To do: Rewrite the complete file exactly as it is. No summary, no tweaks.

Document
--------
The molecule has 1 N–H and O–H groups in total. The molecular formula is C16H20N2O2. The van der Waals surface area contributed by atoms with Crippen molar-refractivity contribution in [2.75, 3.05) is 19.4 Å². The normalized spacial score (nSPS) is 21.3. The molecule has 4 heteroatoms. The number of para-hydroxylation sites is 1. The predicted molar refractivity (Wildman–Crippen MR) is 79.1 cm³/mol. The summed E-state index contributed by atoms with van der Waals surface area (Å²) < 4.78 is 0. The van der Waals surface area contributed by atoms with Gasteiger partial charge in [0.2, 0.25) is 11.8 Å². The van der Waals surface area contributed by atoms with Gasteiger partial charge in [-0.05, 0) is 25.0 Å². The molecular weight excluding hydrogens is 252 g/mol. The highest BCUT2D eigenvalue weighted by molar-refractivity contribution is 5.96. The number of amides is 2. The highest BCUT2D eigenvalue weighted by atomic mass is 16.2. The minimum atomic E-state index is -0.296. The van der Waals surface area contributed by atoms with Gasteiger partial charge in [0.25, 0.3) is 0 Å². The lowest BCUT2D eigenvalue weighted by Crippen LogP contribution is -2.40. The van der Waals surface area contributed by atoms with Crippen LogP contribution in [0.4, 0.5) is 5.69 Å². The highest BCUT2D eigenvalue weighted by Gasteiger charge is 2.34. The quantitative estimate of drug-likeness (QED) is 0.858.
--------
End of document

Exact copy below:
The molecule has 1 N–H and O–H groups in total. The molecular formula is C16H20N2O2. The van der Waals surface area contributed by atoms with Crippen molar-refractivity contribution in [2.75, 3.05) is 19.4 Å². The normalized spacial score (nSPS) is 21.3. The molecule has 4 heteroatoms. The number of para-hydroxylation sites is 1. The predicted molar refractivity (Wildman–Crippen MR) is 79.1 cm³/mol. The summed E-state index contributed by atoms with van der Waals surface area (Å²) < 4.78 is 0. The van der Waals surface area contributed by atoms with Gasteiger partial charge in [0.2, 0.25) is 11.8 Å². The van der Waals surface area contributed by atoms with Gasteiger partial charge in [-0.05, 0) is 25.0 Å². The molecular weight excluding hydrogens is 252 g/mol. The highest BCUT2D eigenvalue weighted by molar-refractivity contribution is 5.96. The number of amides is 2. The highest BCUT2D eigenvalue weighted by atomic mass is 16.2. The minimum atomic E-state index is -0.296. The van der Waals surface area contributed by atoms with Gasteiger partial charge in [0.25, 0.3) is 0 Å². The lowest BCUT2D eigenvalue weighted by Crippen LogP contribution is -2.40. The van der Waals surface area contributed by atoms with Crippen LogP contribution in [0.4, 0.5) is 5.69 Å². The highest BCUT2D eigenvalue weighted by Gasteiger charge is 2.34. The quantitative estimate of drug-likeness (QED) is 0.858.